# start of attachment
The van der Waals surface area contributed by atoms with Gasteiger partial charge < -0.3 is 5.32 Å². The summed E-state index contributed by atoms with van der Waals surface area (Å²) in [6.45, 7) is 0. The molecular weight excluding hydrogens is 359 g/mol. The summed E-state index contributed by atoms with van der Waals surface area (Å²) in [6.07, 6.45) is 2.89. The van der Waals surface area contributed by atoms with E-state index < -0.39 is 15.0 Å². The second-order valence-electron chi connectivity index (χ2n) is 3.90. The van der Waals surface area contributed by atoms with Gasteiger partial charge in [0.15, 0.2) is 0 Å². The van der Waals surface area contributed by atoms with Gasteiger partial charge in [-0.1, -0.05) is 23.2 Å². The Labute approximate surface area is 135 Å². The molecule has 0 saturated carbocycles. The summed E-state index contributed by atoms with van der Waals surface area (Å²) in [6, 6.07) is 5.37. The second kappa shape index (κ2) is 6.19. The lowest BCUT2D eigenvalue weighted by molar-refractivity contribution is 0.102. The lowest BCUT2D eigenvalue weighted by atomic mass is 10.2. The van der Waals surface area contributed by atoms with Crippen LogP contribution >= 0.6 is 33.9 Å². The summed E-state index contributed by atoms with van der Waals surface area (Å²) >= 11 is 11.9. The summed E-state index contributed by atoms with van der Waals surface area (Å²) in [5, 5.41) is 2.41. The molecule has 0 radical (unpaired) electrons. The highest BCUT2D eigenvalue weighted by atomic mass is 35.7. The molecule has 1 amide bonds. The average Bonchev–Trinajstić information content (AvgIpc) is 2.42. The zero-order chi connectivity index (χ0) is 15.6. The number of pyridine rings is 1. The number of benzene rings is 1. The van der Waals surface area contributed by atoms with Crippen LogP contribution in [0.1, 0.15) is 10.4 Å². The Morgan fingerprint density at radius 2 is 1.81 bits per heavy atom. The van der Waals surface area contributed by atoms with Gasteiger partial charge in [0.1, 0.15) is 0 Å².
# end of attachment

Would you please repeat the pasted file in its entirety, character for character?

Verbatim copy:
The van der Waals surface area contributed by atoms with Gasteiger partial charge < -0.3 is 5.32 Å². The summed E-state index contributed by atoms with van der Waals surface area (Å²) in [6.45, 7) is 0. The molecular weight excluding hydrogens is 359 g/mol. The summed E-state index contributed by atoms with van der Waals surface area (Å²) in [6.07, 6.45) is 2.89. The van der Waals surface area contributed by atoms with E-state index < -0.39 is 15.0 Å². The second-order valence-electron chi connectivity index (χ2n) is 3.90. The van der Waals surface area contributed by atoms with Gasteiger partial charge in [0.15, 0.2) is 0 Å². The van der Waals surface area contributed by atoms with Gasteiger partial charge in [-0.1, -0.05) is 23.2 Å². The Labute approximate surface area is 135 Å². The molecule has 0 saturated carbocycles. The summed E-state index contributed by atoms with van der Waals surface area (Å²) in [6, 6.07) is 5.37. The second kappa shape index (κ2) is 6.19. The lowest BCUT2D eigenvalue weighted by molar-refractivity contribution is 0.102. The lowest BCUT2D eigenvalue weighted by atomic mass is 10.2. The van der Waals surface area contributed by atoms with Crippen LogP contribution >= 0.6 is 33.9 Å². The summed E-state index contributed by atoms with van der Waals surface area (Å²) >= 11 is 11.9. The summed E-state index contributed by atoms with van der Waals surface area (Å²) in [5, 5.41) is 2.41. The molecule has 0 radical (unpaired) electrons. The highest BCUT2D eigenvalue weighted by atomic mass is 35.7. The molecule has 1 amide bonds. The average Bonchev–Trinajstić information content (AvgIpc) is 2.42. The zero-order chi connectivity index (χ0) is 15.6. The number of pyridine rings is 1. The number of benzene rings is 1. The van der Waals surface area contributed by atoms with Crippen LogP contribution in [0.1, 0.15) is 10.4 Å². The Morgan fingerprint density at radius 2 is 1.81 bits per heavy atom. The van der Waals surface area contributed by atoms with Gasteiger partial charge in [0.1, 0.15) is 0 Å².